'Bachelorette' Hannah Brown under fire for 'deplorable' Instagram comment: 'Beyond impermissible'
Former “Bachelorette” star Hannah Brown was called out on social media after she said the N-word during a Saturday night Instagram live.
The Alabama native was recording herself singing DaBaby’s “ROCKSTAR” when she used the offensive term in a video you can see here. The reality star was quickly made aware of the slur by fans and issued a half-hearted apology in the moment.
“I did? I’m so sorry,” Brown said, smiling and laughing. “I was singing — I’m so sorry.”
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The 25-year-old and her friend then began to joke that it was her brother who was actually behind the remark.
“I don’t think… Maybe it was Patrick,” she said. “Um, anyway…”
Brown’s faux-apology was not well-received on social media, and clips of the offending Instagram live quickly went viral on Reddit and Twitter, where users skewered her for her racial insensitivity.
“This is deplorable and while it isn’t my apology, the fact that you would giggle about it as you and your friend deny you saying it and that you’d say ‘no that’s Patrick’… beyond impermissible,” one Twitter user wrote. “You need to ACTUALLY address this.”
“Another white celebrity, Hannah Brown, says the N-word. When are these people ever going to learn?” said another viewer.
“Truly disgusted by the recent instagram live video of Hannah Brown saying the n-word,” wrote a third. “Like the majority of bachelor nation I’ve supported Hannah in the past but for her to say the word without ANY hesitation and not give a real apology is beyond disappointing.”
On Sunday, Brown took to her Instagram story to issue a more formal apology following the public outcry.
“I owe you all a major apology,” she wrote. “There is no excuse and I will not justify what I said. I have read your messages and see the hurt I have caused. I own it all. I am terribly sorry and know that whether in public or private, this language is unacceptable. I promise to do better.”
Multiple members of #BachelorNation issued responses to the incident — most notably Rachel Lindsay, the first Black Bachelorette, who said she reached out to Brown personally to explain the implications of her actions.
“I honestly … didn’t want to have to do this,” Lindsay said in an 8-minute video posted to Instagram TV. “I never wanted to speak on this, I never wanted to say anything, I’m honestly tired of feeling like I have to speak because other people won’t.”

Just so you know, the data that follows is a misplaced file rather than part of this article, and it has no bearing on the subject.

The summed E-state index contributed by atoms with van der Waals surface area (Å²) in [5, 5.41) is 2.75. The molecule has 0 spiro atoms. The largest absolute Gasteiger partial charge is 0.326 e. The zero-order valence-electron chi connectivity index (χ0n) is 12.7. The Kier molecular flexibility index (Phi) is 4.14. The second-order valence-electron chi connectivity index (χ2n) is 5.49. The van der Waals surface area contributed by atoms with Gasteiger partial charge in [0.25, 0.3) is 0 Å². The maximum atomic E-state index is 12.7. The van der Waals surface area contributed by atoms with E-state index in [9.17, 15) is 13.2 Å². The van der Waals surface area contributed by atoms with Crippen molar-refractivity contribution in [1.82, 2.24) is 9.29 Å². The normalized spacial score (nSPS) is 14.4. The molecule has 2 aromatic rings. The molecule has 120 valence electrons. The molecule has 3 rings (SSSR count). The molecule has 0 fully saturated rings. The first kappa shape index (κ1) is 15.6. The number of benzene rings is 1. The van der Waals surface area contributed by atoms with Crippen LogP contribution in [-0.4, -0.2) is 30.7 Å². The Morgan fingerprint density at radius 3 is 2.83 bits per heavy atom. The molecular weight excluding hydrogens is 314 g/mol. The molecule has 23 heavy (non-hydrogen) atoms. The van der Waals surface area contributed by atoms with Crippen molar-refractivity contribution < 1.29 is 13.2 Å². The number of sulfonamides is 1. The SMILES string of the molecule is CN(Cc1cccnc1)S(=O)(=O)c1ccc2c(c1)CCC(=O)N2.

“I’m personally offended by what was done,” she continued. “Last night, when everything popped off, I didn’t see it but I woke up to a bunch of messages today basically telling me what happened. So, I tried to do something a little different. I thought instead of me dragging [Hannah Brown], which is what people wanted me to do, and I’m not necessarily in the business of doing that, I thought, let me just pull out a verse from the Bible.”
“The Bible says in Matthew 18:15 that when you feel offended, you should go to that person and let them know that they offended you,” she added. “So I did that, I thought, you know what, let me just speak to the person directly and let them know how I’m feeling.”
“It’s not an opportunity to call someone out, it’s not necessarily an opportunity to drag them, it’s an opportunity to maybe educate them, to speak to them how you were personally upset about it, so that’s exactly what I did — never with the intention to come do an Instagram Live, never with the intention of calling someone out,” Lindsay noted. “I thought, ‘Let me challenge this person to use their platform,’ because last night it was used in a different way so let me challenge them to use it in a better way.”
However, Lindsay revealed that the guidance she provided Brown fell on deaf ears — which left her feeling “personally hurt and offended.”
“I gave someone the opportunity to [use her platform for the better] and it wasn’t done,” she said. “Now, I understand that an apology was made but when I know what could have been done, when I know what I challenged someone to do … they refused to do it, or they did not do it.”
“You know, it’s easy to make a statement,” she continued. “It’s easy to hide behind words but when you’re bold enough to say the N-word on camera, on your platform … let me just say, when you’re bold enough to say the word on your platform, then you need to be bold enough to use your face on camera and apologize the same way you said the word.”
Brown has yet to publicly address Lindsay’s comments.
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